The travel industry has been deeply affected by COVID-19. Global travel has ground to a halt, and for the time being the pandemic has put the kibosh on an airline industry recovery. However, many households -- myself included -- are itching for a vacation. Some investors have thus dumped money into airline stocks on the expectation that travelers will come back with a vengeance once the coast is clear.

However, the emergence of Zoom Video Communications (ZM -0.82%) and other video conferencing services makes me think the airline industry will never be the same.

Someone off screen using a laptop to video conference with other people.

Image source: Getty Images.

The pre-pandemic state of travel

It's no shock that airline stocks are struggling right now. Delta (DAL -0.58%), for example, reported an 88% drop in revenue during the spring 2020 quarter ended June 30, driven by a 94% evaporation of its passenger ticket sales. Airlines are scrambling to cut costs until the situation improves, but it's taking much longer than anticipated.  

But the situation is temporary, right? I'm not so sure. While I believe leisure travel will make a rebound in 2021 -- assuming there's a vaccine, treatment, and subsequent taming of the novel coronavirus -- it's important to understand how airlines make money. Pre-pandemic, business passengers were estimated to be about 12% of the total. However, those minority passengers accounted for as much as 75% of profits.

The reason is that business-related travelers typically spend more -- like on upgraded seats, last-minute bookings, itinerary changes, and other services. Let's use Delta as an example again. Of the $42.3 million in passenger ticket revenue the company generated in 2019, $15.0 million of it (or 35%) was attributed to business cabin and premium tickets. That doesn't include those business travelers who opted to fly via the main cabin with the rest of the masses. In Delta's latest quarter, business cabin tickets fell 95% from a year ago, in lockstep with main cabin tickets.

The "redundancy crisis" will have long-term implications

Business travel will surely start to come back along with leisure travel as the effects of the pandemic ease, but I think the lucrative business segment recovery will be a far slower affair. Long term, COVID-19 won't be the airlines' worst enemy -- it will be Zoom and a number of other digital tools that have been booming in recent months. 

A big reason stock indices like the S&P 500 are back to making new all-time highs -- even as the economy overall continues to reel -- is that the digital economy has never been stronger. While many everyday consumers can account for this phenomenon (like increased use of e-commerce), many of the gains have come as businesses adapt their spending to a new digital-first age. Recent adjustments to the Dow Jones Industrial Average bear this out, with enterprise software giant (CRM -0.57%) replacing old incumbent ExxonMobil (XOM 1.15%). But Zoom is one of the most dramatic examples on display.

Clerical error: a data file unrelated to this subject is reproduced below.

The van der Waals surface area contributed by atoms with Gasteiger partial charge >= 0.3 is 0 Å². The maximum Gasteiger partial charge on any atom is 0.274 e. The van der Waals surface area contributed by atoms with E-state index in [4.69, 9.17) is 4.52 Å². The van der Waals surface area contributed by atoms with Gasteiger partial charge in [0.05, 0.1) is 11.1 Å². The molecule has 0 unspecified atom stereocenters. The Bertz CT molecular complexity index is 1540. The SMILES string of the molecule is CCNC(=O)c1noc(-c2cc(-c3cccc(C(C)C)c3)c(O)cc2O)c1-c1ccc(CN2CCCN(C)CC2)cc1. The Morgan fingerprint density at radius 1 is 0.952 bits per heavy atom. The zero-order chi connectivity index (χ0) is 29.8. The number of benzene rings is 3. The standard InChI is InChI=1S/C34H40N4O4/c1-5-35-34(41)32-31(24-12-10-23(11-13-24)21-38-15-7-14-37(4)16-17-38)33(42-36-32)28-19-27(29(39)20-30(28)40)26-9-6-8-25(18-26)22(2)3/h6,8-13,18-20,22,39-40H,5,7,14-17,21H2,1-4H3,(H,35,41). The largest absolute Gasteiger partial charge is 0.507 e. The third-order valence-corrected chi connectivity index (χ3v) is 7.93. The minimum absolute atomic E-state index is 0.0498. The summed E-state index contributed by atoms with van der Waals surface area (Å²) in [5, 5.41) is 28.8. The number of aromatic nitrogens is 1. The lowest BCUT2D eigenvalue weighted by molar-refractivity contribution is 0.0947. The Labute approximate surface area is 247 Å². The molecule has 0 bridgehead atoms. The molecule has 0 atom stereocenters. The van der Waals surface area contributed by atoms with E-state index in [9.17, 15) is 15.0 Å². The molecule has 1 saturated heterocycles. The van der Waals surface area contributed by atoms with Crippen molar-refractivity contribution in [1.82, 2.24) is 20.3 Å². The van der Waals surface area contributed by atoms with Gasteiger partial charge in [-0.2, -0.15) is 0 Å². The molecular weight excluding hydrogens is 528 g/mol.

In an effort to keep employees productive and to replace in-person meetings, organizations around the globe have flocked to the video conferencing upstart. The company's first-quarter revenue (for the period ended April 30) boomed 169%, driven by a 90% increase in $100,000-a-year or more customers and a 354% increase in business users with at least 10 employees. While Zoom has become a household name in recent months, it's businesses that make up the bulk of the company's sales.  

New digital tools like Zoom are creating a "redundancy crisis," reducing the need for old services and replacing them with more efficient and profitable virtual ones. I believe this puts a permanent damper on future demand for business travel. As a business owner myself, I can attest to the fact that Zoom has drastically altered what just a few months ago I considered a "must-have." With an annual Zoom contract in its arsenal, a business may think twice about booking that last-minute ticket for an in-person meeting when one can be had online. And the amount of business interaction that can now take place via the web (document signing, virtual tours, large-scale conferences) clouds the outlook for business travel -- which makes the airline industry a much less lucrative one than in the past. 

I'm certainly not saying face-to-face business meetings will disappear entirely, but a permanent reduction in business trips is most certainly in the cards. Put simply, with the Dow Jones U.S. Airlines Index recovering from a 2020 decline of well over 60% to now down "only" 47%, I don't see a massive rally in airline stocks anytime soon.